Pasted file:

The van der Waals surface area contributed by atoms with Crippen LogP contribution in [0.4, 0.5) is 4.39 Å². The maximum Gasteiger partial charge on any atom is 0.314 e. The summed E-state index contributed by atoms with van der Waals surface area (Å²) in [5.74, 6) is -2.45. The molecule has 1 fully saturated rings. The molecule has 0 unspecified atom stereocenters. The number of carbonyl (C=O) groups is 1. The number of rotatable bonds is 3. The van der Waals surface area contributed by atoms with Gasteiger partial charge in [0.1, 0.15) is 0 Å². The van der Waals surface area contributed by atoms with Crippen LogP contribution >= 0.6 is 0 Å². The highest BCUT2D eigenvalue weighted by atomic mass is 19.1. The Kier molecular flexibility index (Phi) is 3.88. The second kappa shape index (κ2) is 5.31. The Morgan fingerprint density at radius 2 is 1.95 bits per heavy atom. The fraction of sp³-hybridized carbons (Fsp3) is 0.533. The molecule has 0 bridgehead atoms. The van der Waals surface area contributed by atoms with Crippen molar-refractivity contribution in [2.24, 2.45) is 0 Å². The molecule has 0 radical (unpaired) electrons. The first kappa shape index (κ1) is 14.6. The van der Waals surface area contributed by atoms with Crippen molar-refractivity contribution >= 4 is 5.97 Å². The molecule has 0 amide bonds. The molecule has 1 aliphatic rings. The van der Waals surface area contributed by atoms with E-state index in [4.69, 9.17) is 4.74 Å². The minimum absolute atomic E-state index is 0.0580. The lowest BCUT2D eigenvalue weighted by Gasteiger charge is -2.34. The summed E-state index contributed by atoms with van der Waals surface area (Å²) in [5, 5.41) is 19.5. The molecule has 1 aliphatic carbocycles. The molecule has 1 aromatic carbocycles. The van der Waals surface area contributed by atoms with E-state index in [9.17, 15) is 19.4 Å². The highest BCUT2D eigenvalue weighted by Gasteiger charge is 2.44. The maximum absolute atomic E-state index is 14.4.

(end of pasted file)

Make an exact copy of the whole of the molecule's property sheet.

The van der Waals surface area contributed by atoms with Crippen LogP contribution in [0.4, 0.5) is 4.39 Å². The maximum Gasteiger partial charge on any atom is 0.314 e. The summed E-state index contributed by atoms with van der Waals surface area (Å²) in [5.74, 6) is -2.45. The molecule has 1 fully saturated rings. The molecule has 0 unspecified atom stereocenters. The number of carbonyl (C=O) groups is 1. The number of rotatable bonds is 3. The van der Waals surface area contributed by atoms with Gasteiger partial charge in [0.1, 0.15) is 0 Å². The van der Waals surface area contributed by atoms with Crippen LogP contribution >= 0.6 is 0 Å². The highest BCUT2D eigenvalue weighted by atomic mass is 19.1. The Kier molecular flexibility index (Phi) is 3.88. The second kappa shape index (κ2) is 5.31. The Morgan fingerprint density at radius 2 is 1.95 bits per heavy atom. The fraction of sp³-hybridized carbons (Fsp3) is 0.533. The molecule has 0 bridgehead atoms. The van der Waals surface area contributed by atoms with Crippen molar-refractivity contribution in [2.24, 2.45) is 0 Å². The molecule has 0 radical (unpaired) electrons. The first kappa shape index (κ1) is 14.6. The van der Waals surface area contributed by atoms with Crippen molar-refractivity contribution >= 4 is 5.97 Å². The molecule has 0 amide bonds. The molecule has 1 aliphatic rings. The van der Waals surface area contributed by atoms with E-state index in [4.69, 9.17) is 4.74 Å². The minimum absolute atomic E-state index is 0.0580. The lowest BCUT2D eigenvalue weighted by Gasteiger charge is -2.34. The summed E-state index contributed by atoms with van der Waals surface area (Å²) in [5, 5.41) is 19.5. The molecule has 1 aliphatic carbocycles. The molecule has 1 aromatic carbocycles. The van der Waals surface area contributed by atoms with E-state index in [9.17, 15) is 19.4 Å². The highest BCUT2D eigenvalue weighted by Gasteiger charge is 2.44. The maximum absolute atomic E-state index is 14.4.